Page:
And I feel like it’s also worth pointing out: there have been several studies done looking at climate denialism. And what we see is that it’s the exact same group of people who also denied that smoking is bad for your health, who denied that there is rampant racism and that our systems are racist, who deny any protection for LGBTQ, who, you know, are now denying that guns kill people. Right. This group of people that craft climate denialism do it always for the same reason: either they are white supremacists or aligned with white supremacy. And what they’re doing is doing everything they can to consolidate power, because what they see when marginalized folks rise up is the loss of power. And that’s really their end game.
JVN [00:04:50] And then I can also almost just hear, like, the talking point in my head that it’s, like, “Individual responsibility is, like, bullshit and just, you know, use your plastic straws and you know, go fuck yourself. Because, like, until these corporations change, like, there’s nothing that we can do as individuals to change that.” Which I kind of resent that and really don’t agree because, like, I think that it’s a “both and,” I don’t think that it can be “either or.” And I think that being so black and white about it is really detrimental because we do ultimately live in, like, a capitalistic economy. And if you can’t show that there is a demand for something, then they’re never going to supply it. So if someone can keep getting rich off of your choices. They will continue to do so. So there is a way that we do have power individually and collectively.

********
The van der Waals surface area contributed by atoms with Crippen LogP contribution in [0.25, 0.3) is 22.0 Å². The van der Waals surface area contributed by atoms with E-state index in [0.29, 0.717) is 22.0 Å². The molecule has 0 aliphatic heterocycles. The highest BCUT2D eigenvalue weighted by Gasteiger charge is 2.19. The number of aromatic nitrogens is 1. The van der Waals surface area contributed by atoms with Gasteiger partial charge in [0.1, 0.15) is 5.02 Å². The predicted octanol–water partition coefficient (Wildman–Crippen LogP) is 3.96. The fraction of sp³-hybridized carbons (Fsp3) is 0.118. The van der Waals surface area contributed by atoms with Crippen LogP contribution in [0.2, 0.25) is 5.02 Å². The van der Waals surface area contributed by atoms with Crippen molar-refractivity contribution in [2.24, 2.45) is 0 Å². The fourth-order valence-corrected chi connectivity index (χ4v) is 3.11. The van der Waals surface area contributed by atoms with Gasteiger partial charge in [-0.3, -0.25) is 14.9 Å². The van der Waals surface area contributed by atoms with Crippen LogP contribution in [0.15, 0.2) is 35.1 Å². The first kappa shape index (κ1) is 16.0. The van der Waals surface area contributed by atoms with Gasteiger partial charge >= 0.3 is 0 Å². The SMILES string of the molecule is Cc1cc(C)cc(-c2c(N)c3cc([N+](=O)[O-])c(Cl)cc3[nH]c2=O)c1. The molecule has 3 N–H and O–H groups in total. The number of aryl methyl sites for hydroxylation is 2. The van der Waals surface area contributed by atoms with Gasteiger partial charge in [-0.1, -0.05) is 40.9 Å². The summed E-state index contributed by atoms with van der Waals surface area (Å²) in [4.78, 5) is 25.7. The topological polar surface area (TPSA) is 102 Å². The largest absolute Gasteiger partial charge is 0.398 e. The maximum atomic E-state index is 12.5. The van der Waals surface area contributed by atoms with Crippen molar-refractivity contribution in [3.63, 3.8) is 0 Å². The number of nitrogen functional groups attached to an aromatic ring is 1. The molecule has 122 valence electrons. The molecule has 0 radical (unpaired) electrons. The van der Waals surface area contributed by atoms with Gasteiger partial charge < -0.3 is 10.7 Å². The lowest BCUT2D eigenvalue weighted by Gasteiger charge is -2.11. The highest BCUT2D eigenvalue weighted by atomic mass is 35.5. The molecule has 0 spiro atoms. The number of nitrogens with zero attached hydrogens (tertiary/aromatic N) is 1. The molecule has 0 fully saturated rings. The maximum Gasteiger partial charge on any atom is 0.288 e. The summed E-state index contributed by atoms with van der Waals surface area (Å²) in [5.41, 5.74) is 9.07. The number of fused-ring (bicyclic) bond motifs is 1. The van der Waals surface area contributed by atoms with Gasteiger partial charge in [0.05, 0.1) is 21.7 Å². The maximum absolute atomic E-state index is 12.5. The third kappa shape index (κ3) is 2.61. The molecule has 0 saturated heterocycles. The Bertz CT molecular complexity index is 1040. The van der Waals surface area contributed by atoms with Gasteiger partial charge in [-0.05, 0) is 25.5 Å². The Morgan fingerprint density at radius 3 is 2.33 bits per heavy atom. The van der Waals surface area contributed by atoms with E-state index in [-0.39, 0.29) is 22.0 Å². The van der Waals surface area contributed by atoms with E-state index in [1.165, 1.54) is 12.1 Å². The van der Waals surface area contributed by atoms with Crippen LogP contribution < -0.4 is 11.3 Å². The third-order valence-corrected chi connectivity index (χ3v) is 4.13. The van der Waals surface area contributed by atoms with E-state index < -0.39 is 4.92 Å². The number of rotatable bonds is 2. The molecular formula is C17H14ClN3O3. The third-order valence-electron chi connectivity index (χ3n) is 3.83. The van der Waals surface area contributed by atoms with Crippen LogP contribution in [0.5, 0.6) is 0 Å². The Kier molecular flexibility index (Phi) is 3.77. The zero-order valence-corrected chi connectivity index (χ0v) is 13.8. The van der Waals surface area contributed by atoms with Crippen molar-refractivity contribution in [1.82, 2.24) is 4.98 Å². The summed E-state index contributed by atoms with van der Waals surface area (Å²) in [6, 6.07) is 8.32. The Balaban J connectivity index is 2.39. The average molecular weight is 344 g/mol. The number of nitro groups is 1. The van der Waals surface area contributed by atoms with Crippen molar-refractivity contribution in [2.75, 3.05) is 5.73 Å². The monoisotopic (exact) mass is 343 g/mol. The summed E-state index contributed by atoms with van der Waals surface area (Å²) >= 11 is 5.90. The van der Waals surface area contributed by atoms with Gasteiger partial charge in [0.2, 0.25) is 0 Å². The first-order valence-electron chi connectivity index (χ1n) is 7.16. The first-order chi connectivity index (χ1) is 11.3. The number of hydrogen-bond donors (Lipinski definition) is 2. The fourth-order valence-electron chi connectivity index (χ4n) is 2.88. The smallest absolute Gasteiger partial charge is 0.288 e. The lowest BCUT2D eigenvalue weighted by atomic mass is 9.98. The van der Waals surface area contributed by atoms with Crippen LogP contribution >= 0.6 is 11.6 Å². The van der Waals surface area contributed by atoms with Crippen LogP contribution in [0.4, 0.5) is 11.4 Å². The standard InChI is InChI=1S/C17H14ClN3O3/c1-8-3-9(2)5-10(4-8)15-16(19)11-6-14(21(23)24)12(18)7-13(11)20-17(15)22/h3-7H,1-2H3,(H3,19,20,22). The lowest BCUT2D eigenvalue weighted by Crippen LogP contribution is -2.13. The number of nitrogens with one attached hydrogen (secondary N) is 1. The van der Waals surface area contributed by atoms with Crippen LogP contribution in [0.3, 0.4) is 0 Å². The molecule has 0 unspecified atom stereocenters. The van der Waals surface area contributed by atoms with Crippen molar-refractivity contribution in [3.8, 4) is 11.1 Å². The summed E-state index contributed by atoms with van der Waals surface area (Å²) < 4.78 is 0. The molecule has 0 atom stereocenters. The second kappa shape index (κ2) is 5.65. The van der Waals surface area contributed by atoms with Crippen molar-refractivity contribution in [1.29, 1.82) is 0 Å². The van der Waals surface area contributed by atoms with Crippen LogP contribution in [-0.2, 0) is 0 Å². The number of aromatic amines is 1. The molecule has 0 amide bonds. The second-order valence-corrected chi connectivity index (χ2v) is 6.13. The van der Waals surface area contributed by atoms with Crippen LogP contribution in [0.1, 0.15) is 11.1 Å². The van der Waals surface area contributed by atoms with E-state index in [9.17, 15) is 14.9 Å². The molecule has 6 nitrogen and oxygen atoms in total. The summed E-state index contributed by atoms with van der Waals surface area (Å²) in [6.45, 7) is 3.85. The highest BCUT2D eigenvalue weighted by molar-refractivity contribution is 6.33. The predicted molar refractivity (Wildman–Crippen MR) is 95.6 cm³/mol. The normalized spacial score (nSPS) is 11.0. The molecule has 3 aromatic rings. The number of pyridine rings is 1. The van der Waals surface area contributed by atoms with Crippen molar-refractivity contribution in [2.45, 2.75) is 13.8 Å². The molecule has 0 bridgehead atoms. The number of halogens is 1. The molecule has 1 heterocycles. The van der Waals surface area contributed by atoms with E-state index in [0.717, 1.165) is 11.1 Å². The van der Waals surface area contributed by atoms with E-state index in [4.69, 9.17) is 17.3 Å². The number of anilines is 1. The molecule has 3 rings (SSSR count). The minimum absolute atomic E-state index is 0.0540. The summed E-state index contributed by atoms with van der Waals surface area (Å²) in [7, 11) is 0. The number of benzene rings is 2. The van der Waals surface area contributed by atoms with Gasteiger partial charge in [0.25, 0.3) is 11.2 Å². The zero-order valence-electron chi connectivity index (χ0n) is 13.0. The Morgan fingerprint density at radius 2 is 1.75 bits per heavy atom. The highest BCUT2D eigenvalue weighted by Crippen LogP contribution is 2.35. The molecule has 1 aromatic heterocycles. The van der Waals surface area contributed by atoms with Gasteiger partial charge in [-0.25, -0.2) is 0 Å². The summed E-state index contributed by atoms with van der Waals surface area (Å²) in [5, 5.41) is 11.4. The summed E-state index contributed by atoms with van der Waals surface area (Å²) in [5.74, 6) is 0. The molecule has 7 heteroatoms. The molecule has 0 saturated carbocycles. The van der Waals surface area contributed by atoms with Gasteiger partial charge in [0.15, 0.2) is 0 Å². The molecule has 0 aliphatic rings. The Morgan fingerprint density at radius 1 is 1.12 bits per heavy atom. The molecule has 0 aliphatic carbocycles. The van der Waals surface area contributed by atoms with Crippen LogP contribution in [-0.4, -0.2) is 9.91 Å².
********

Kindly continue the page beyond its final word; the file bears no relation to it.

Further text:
It feels like the Jim Inhofes of the world use faith to shield responsibility, which then allows them to hoard money. I think sometimes when we say, like, “Oh, you know, this time for these white supremacists, like, you know, their time’s up. And so they’re fighting really hard to whatever.” I think that that is true, but I don’t know if these types of people are smart enough to think of it like that when they wake up. And the only reason I think that is because, like, I know so many of them, like, so many of them are like people who I’ve encountered in my life who have consumed, like, the rhetoric that those climate denialists spout out. It’s about climate. It’s about queer stuff. It’s about, like, basically, like, weaponizing the Christian faith at